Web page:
It was a partnership between creativity and the market that catalysed innovation, initiated a massive revolution in filmmaking and became phenomenal and a turning point for the Nigerian movie industry.

Okechukwu Ogunjiofor, a creative artist, had developed a wonderful story fit for production but was without funding, so he partnered with Kenneth Nnebue, a businessman, who imported VHS tapes from Taiwan. Making films with VHS camcorders was an inferior format to that which was obtainable in Hollywood but it was an alternative method that would change the course of filmmaking in Nigeria.

Read also: Fast-growing Nollywood creates the most jobs in 5yrs

The direct-to-video release of the film, notes Gbenga Bada a writer for the Pulse, was key in its success and it soon became the channel of distribution that turned the Nigerian film industry into a wide-reaching output.

Since its release 29 years ago, the industry has been sustained on the legacy of Living in Bondage.

Omanufeme posits that the release of Living in Bondage sparked the revival of the domestic video industry, which had started decades before. “In fact”, he said, “the Nnebue experiment followed years of hard work by pioneering filmmakers such as Hubert Ogunde, Jab Adu, Ola Balogun, Moses Olaiya (Baba Sala), and Eddie Ugboma. The industry considers these professionals the first generation of Nigerian filmmakers”.

The Nigerian film industry, asserts Innocent Uwah, is a self-help industry that has survived on the struggles of its practitioners, and not because of the structures put in place by the nation.

Fuelled by the traditional culture of creativity, Nollywood, says Ruth Okediji, a law professor at the University of Minnesota Law School, “developed itself, policed itself and emerged as a global force to be reckoned with”.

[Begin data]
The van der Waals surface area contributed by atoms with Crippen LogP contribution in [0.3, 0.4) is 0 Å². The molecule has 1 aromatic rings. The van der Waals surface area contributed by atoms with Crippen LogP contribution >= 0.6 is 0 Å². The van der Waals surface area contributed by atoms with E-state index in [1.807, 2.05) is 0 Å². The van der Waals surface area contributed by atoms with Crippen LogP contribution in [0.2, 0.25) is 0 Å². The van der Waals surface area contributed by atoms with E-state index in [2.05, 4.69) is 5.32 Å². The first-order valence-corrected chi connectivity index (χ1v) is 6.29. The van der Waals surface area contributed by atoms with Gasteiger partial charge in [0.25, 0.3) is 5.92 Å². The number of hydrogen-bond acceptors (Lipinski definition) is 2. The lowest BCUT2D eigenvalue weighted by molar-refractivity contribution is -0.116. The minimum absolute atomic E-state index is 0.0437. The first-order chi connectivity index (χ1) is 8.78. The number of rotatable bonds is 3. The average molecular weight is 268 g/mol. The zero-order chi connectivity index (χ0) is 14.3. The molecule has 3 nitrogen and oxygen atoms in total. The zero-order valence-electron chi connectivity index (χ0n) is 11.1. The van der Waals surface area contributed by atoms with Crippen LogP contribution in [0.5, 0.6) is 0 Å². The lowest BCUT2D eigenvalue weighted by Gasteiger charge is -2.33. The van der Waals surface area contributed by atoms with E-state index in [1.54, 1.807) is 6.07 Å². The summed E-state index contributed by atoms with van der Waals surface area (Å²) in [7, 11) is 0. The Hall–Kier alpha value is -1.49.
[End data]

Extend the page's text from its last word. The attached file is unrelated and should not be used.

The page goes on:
Despite Nigeria’s governments and its much-vaunted bureaucratic incompetence, Nollywood thrived and grew. “Other nations create laws to stimulate creativity. Here you have a country that can’t stop itself, almost despite itself,” Okedeji further noted.

Nigeria’s government in the past attempted to key into the success of Nollywood. In 2010, President Goodluck Jonathan pledged $200 million in government loans for the film industry, to help stimulate what he called Nigeria’s “shining light”. That same year, the World Bank identified Nollywood as a burgeoning industry with great potential and issued a $20 million grant to boost Nollywood’s growth as part of its Growth and Employment in States (GEMS) Project. Additionally, in March 2013, President Jonathan authorized the creation of a $17-18 million grant for the film industry, entitled “Project ACT – Nollywood,” intended to back filmmaking training and production skills acquisition

Old and New Nollywood

The resilience of Nigeria’s film industry has culminated in a transition from what film-maker and American University of Nigeria Lecturer Saddik Tafawa-Balewa calls ‘Old Nollywood to the New Nollywood’. The old Nollywood, says Tafawa-Balewa was characterised by low technical quality, poor production costs of around $25,000-$50,000 and sold between 100,000 and 200,000 copies.